More even than her own work, Angelou spoke of the poetry that saved her life, poets and writers that convoyed her through terrifying times. It was all deeply inspiring. Throughout I was conscious of the fact that she is among the last of the living generation that ended Jim Crow; she told us of the six or seven large white men who tried to lynch her uncle, mirrored 40 years later by the six or seven large white men in crisp uniforms, sent by the first black mayor of Little Rock, to escort her to that same uncle's funeral with all due ceremony.

She said something very important to me: she said that we've all been paid for. We wander our lives with these massive burdens of ignorance and shame, we brood and worry against the impossible debts we live with. And those are real debts, to be sure. But the only way to lend any meaning to centuries of slavery, violence, pogroms, autos-da-fe... is to own them all as our ancestors, all those innumerable and forgotten victims. "I am a human being," Terence says. "Nothing human can be alien to me." Whether lovely and glorious or terrifying and worse, the roots of all that suffering extend into each of us, bequeathing us with equal heritages of hope and horror. And the only possible meaning this could have, is to decide that all that sacrifice means something to us, for us. We've been paid for. Our time here is the only gift they could have given us, from out of the terrible reach of all that trauma.

And it is a gift, for it removes the question of owing anything to anybody. Or if we do, it is only to convey the limitless balance of our own redemption forward to those who come after us.

In writing this all out--and it's important to note, if it weren't altogether obvious already, that these are my own faulty and incomplete glossings of what Maya Angelou said--it strikes me that the rhetoric reflects no small amount of St. Paul and St. Augustine, but bursting the prism of Christ into endless refractions of sacrifice, not one Son but countless Stars illuminating all of us.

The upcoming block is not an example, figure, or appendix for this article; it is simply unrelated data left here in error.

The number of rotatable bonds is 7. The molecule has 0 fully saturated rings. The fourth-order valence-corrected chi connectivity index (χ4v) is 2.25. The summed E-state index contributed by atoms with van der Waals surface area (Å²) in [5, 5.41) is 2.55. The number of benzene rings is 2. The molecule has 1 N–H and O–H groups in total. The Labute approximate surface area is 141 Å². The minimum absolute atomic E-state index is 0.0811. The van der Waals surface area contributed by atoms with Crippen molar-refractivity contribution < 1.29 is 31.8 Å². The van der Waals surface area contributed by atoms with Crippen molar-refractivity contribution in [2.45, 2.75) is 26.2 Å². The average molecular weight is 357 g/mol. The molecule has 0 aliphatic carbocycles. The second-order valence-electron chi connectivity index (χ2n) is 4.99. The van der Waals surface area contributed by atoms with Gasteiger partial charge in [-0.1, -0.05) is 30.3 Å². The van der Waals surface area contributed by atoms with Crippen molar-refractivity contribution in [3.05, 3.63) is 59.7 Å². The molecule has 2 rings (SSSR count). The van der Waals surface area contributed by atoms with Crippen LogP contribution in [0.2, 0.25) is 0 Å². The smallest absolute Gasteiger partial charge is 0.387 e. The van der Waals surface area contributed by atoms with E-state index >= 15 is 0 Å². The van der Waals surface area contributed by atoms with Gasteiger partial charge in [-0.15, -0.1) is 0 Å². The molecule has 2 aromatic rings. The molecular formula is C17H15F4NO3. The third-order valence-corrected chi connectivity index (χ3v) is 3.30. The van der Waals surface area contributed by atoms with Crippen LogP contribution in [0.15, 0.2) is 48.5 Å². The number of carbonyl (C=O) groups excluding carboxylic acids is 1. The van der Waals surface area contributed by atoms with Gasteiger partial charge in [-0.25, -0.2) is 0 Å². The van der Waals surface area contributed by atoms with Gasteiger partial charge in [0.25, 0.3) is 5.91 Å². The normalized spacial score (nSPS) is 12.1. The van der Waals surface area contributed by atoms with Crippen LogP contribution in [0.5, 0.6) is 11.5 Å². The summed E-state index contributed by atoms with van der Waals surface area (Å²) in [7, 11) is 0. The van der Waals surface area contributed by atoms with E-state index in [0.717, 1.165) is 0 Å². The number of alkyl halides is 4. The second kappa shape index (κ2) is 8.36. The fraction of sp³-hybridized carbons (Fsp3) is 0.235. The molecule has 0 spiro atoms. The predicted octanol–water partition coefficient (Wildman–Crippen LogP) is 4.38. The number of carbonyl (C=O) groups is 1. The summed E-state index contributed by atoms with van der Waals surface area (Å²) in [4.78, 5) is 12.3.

The current Prefect for the Congregation of the Faith, which is what used to be called the Holy Inquisition, is a prelate named William Cardinal Levada, who was previously Cardinal Archbishop of San Francisco, but before that Archbishop of Portland. When I was an altarboy it was a fading distinction to serve at the Masses he celebrated, for he was always a dour and grumpy, self-involved cipher, and people seemed to have neither understanding nor regard for ceremony in my day. It is an interesting question, if the grumpy Cardinal, now effectively the Grand Inquisitor, had been even a little bit kinder in his orthodoxy, then maybe today I might not be so wholly heretical.

For it's true that, as far as Maya Angelou goes, I lovingly embrace my heresy. And that anachronistic distinction between heresy and orthodoxy, for which otherwise intelligent and godly people tortured and burned one another for 20 centuries, still endures in the stigma of mental disease, in the which paradigm I am like the agnostic masquerading as a Dominican in my line of work...

...wow. I really had no intention of wandering so far into my lapsed Catholic consciousness when I began this letter. I blame your infernal influence, and my growing awareness that June is already destroying all my time and money, which of course feeds my growing, lapsed-Catholic guilt at failing to visit those I love. But Maya Angelou says I'm paid for, so fuck you, Cardinal Levada.

Congratulations on opening Opus! I should like to hear more about it, and of your no doubt sterling work. When next you visit Portland, there will be a whole battery of fresh discoveries to convey to you: midnight waffle carts, a new apartment and roommate, how best to crack a bullwhip.

I am so happy things go so well with you, in just about every quarter of your world, as far as I can see. Except that, once again, you've abandoned your partner in the middle of a hell of a case, chasing down your damnfool crazy-ass hunches while the real detectives do all your work for you. Chief says nobody wants to partner with you ever since you 'accidentally' shot that state trooper last year. You know that poor guy still has to wear a poop bag because of you? They put him on the dispatch desk so he could keep his pension. Chief keeps sending me down there to make nice so the staties don't jam up our caseload. It's like hanging out in an overturned portapotty. I hope you're happy.